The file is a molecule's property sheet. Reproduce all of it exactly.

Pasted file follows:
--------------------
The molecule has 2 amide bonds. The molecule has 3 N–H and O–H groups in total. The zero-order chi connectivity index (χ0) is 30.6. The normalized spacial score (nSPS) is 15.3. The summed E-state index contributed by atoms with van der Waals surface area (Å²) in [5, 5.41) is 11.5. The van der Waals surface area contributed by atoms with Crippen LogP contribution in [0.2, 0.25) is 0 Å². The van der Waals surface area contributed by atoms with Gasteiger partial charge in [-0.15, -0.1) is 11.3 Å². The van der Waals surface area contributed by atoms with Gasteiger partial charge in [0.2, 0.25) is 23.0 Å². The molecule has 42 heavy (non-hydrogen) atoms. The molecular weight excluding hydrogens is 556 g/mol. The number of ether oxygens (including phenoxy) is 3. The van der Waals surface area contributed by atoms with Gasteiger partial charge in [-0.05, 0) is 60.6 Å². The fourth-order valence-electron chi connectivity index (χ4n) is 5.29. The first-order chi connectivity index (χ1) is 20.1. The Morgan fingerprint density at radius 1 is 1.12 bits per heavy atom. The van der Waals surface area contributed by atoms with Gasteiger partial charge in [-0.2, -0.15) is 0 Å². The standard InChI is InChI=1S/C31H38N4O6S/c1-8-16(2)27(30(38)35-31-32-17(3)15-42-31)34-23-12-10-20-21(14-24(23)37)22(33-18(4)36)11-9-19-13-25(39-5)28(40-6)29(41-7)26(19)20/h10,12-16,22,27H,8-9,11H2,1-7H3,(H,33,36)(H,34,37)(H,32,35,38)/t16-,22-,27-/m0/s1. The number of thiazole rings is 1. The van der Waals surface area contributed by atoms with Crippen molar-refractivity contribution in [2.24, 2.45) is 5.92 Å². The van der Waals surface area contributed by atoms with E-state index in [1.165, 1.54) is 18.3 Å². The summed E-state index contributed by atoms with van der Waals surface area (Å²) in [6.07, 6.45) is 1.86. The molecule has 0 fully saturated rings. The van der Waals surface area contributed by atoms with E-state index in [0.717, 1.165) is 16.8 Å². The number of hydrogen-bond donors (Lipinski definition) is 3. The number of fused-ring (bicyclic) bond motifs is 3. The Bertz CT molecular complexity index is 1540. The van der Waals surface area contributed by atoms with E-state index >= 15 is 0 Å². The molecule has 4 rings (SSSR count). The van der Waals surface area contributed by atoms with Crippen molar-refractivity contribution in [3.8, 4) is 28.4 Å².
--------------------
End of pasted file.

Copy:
The molecule has 2 amide bonds. The molecule has 3 N–H and O–H groups in total. The zero-order chi connectivity index (χ0) is 30.6. The normalized spacial score (nSPS) is 15.3. The summed E-state index contributed by atoms with van der Waals surface area (Å²) in [5, 5.41) is 11.5. The van der Waals surface area contributed by atoms with Crippen LogP contribution in [0.2, 0.25) is 0 Å². The van der Waals surface area contributed by atoms with Gasteiger partial charge in [-0.15, -0.1) is 11.3 Å². The van der Waals surface area contributed by atoms with Gasteiger partial charge in [0.2, 0.25) is 23.0 Å². The molecule has 42 heavy (non-hydrogen) atoms. The molecular weight excluding hydrogens is 556 g/mol. The number of ether oxygens (including phenoxy) is 3. The van der Waals surface area contributed by atoms with Gasteiger partial charge in [-0.05, 0) is 60.6 Å². The fourth-order valence-electron chi connectivity index (χ4n) is 5.29. The first-order chi connectivity index (χ1) is 20.1. The Morgan fingerprint density at radius 1 is 1.12 bits per heavy atom. The van der Waals surface area contributed by atoms with Gasteiger partial charge in [-0.2, -0.15) is 0 Å². The standard InChI is InChI=1S/C31H38N4O6S/c1-8-16(2)27(30(38)35-31-32-17(3)15-42-31)34-23-12-10-20-21(14-24(23)37)22(33-18(4)36)11-9-19-13-25(39-5)28(40-6)29(41-7)26(19)20/h10,12-16,22,27H,8-9,11H2,1-7H3,(H,33,36)(H,34,37)(H,32,35,38)/t16-,22-,27-/m0/s1. The number of thiazole rings is 1. The van der Waals surface area contributed by atoms with Crippen molar-refractivity contribution in [2.24, 2.45) is 5.92 Å². The van der Waals surface area contributed by atoms with E-state index in [1.165, 1.54) is 18.3 Å². The summed E-state index contributed by atoms with van der Waals surface area (Å²) in [6.07, 6.45) is 1.86. The molecule has 0 fully saturated rings. The van der Waals surface area contributed by atoms with E-state index in [0.717, 1.165) is 16.8 Å². The number of hydrogen-bond donors (Lipinski definition) is 3. The number of fused-ring (bicyclic) bond motifs is 3. The Bertz CT molecular complexity index is 1540. The van der Waals surface area contributed by atoms with E-state index >= 15 is 0 Å². The molecule has 4 rings (SSSR count). The van der Waals surface area contributed by atoms with Crippen molar-refractivity contribution in [3.8, 4) is 28.4 Å².